The U.S. economy added a lackluster 126,000 jobs in March and the unemployment rate was unchanged at 5.5 percent, the Department of Labor reported today.
Employment continued to grow in professional and business services, health care and retail trade, but the job gain was the smallest since December of 2013.
Reuters reported that the weak March increase in payrolls ended 12 months of job gains above 200,000, which had been the longest streak since 1994. Data for January and February were revised to show 69,000 fewer jobs created than previously reported.
“There’s really no way to sugarcoat this: This is a soft print all the way around, no matter how you slice it,” Omair Sharif, rates sales strategist at Newedge USA LLC in New York, told Bloomberg. “It seems that it’s corroborating that the U.S. definitely hit a soft patch in the first quarter.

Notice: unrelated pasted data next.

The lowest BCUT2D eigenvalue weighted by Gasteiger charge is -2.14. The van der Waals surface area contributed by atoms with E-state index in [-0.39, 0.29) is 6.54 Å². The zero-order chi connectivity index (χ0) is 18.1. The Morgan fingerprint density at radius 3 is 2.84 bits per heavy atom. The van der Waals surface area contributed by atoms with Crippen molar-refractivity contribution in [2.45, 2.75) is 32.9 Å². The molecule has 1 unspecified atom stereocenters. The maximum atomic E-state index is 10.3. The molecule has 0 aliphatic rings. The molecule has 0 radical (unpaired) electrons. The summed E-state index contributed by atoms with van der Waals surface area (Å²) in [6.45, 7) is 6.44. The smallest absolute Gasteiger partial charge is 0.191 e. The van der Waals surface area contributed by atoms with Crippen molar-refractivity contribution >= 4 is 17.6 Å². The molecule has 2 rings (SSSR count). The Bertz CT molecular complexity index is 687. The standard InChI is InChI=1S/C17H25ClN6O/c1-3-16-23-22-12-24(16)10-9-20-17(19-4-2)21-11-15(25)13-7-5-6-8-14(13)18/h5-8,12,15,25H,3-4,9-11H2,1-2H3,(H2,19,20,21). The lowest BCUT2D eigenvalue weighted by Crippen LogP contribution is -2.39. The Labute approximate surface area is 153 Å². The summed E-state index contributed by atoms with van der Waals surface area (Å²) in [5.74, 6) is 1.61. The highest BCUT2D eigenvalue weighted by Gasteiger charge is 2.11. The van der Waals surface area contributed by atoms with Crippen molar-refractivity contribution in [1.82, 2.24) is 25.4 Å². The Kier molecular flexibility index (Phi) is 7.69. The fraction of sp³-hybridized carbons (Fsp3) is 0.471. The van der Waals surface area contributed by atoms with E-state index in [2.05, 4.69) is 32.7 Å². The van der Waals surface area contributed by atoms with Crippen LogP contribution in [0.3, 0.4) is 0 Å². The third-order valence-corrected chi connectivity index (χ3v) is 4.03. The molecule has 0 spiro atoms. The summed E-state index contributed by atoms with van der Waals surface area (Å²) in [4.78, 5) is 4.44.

“Hiring just took a breather in the month of March. I wouldn’t read this as anything other than that. We should get back on track in the second quarter,” he said.
The government said the number of long-term unemployed — people who have been jobless for 27 weeks or longer — was little changed at 2.6 million in March. Those people accounted for 29.8 percent of the unemployed. During the past 12 months the number of long-term unemployed has declined by 1.1 million.
The civilian labor force participation rate was little changed at 62.7 percent in March, the government said. Since April 2014 the participation rate has remained within a narrow range of 62.7 percent to 62.9 percent.
The government said the number of people employed part time for economic reasons — sometimes referred to as involuntary part-time workers — was little changed in March, at 6.7 million. Those people, who would have preferred full-time employment, were working part time because their hours had been cut or they were unable to find a full-time job.
In March, 2.1 million people were marginally attached to the labor force, little changed from a year earlier, the government said. The data are not seasonally adjusted. Those people were not in the labor force, wanted and were available for work and had looked for a job sometime in the prior 12 months.
They were not counted as unemployed because they had not searched for work in the four weeks that preceded the government’s survey.